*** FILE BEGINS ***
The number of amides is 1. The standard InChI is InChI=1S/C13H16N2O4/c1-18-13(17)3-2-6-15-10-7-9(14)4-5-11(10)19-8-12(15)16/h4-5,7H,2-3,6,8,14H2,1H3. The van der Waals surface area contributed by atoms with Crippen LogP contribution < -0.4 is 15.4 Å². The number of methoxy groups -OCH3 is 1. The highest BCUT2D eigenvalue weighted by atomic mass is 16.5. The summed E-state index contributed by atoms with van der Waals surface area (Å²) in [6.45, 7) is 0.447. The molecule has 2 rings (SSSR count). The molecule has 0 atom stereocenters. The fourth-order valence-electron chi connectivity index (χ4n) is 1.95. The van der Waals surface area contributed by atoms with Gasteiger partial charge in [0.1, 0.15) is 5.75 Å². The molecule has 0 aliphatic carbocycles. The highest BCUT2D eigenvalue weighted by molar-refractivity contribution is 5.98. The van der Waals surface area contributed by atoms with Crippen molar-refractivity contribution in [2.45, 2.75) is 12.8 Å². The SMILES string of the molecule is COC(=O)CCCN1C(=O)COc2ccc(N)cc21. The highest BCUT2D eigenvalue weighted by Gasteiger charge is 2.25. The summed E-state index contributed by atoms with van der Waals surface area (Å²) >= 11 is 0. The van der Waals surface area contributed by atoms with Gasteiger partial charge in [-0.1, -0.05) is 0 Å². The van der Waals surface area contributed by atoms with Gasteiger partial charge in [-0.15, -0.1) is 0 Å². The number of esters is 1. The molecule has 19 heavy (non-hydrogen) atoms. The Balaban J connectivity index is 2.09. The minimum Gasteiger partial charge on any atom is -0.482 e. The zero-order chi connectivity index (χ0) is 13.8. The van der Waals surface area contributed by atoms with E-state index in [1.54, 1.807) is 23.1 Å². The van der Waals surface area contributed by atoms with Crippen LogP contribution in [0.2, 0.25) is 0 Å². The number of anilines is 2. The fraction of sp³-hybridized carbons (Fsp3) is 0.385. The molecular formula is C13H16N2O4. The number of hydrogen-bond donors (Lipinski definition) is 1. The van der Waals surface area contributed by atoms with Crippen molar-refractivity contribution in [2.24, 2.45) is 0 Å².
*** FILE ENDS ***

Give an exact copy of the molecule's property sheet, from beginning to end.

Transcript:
The number of amides is 1. The standard InChI is InChI=1S/C13H16N2O4/c1-18-13(17)3-2-6-15-10-7-9(14)4-5-11(10)19-8-12(15)16/h4-5,7H,2-3,6,8,14H2,1H3. The van der Waals surface area contributed by atoms with Crippen LogP contribution < -0.4 is 15.4 Å². The number of methoxy groups -OCH3 is 1. The highest BCUT2D eigenvalue weighted by atomic mass is 16.5. The summed E-state index contributed by atoms with van der Waals surface area (Å²) in [6.45, 7) is 0.447. The molecule has 2 rings (SSSR count). The molecule has 0 atom stereocenters. The fourth-order valence-electron chi connectivity index (χ4n) is 1.95. The van der Waals surface area contributed by atoms with Gasteiger partial charge in [0.1, 0.15) is 5.75 Å². The molecule has 0 aliphatic carbocycles. The highest BCUT2D eigenvalue weighted by molar-refractivity contribution is 5.98. The van der Waals surface area contributed by atoms with Crippen molar-refractivity contribution in [2.45, 2.75) is 12.8 Å². The SMILES string of the molecule is COC(=O)CCCN1C(=O)COc2ccc(N)cc21. The highest BCUT2D eigenvalue weighted by Gasteiger charge is 2.25. The summed E-state index contributed by atoms with van der Waals surface area (Å²) >= 11 is 0. The van der Waals surface area contributed by atoms with Gasteiger partial charge in [-0.1, -0.05) is 0 Å². The van der Waals surface area contributed by atoms with Gasteiger partial charge in [-0.15, -0.1) is 0 Å². The number of esters is 1. The molecule has 19 heavy (non-hydrogen) atoms. The Balaban J connectivity index is 2.09. The minimum Gasteiger partial charge on any atom is -0.482 e. The zero-order chi connectivity index (χ0) is 13.8. The van der Waals surface area contributed by atoms with E-state index in [1.54, 1.807) is 23.1 Å². The van der Waals surface area contributed by atoms with Crippen LogP contribution in [0.2, 0.25) is 0 Å². The number of anilines is 2. The fraction of sp³-hybridized carbons (Fsp3) is 0.385. The molecular formula is C13H16N2O4. The number of hydrogen-bond donors (Lipinski definition) is 1. The van der Waals surface area contributed by atoms with Crippen molar-refractivity contribution in [2.24, 2.45) is 0 Å².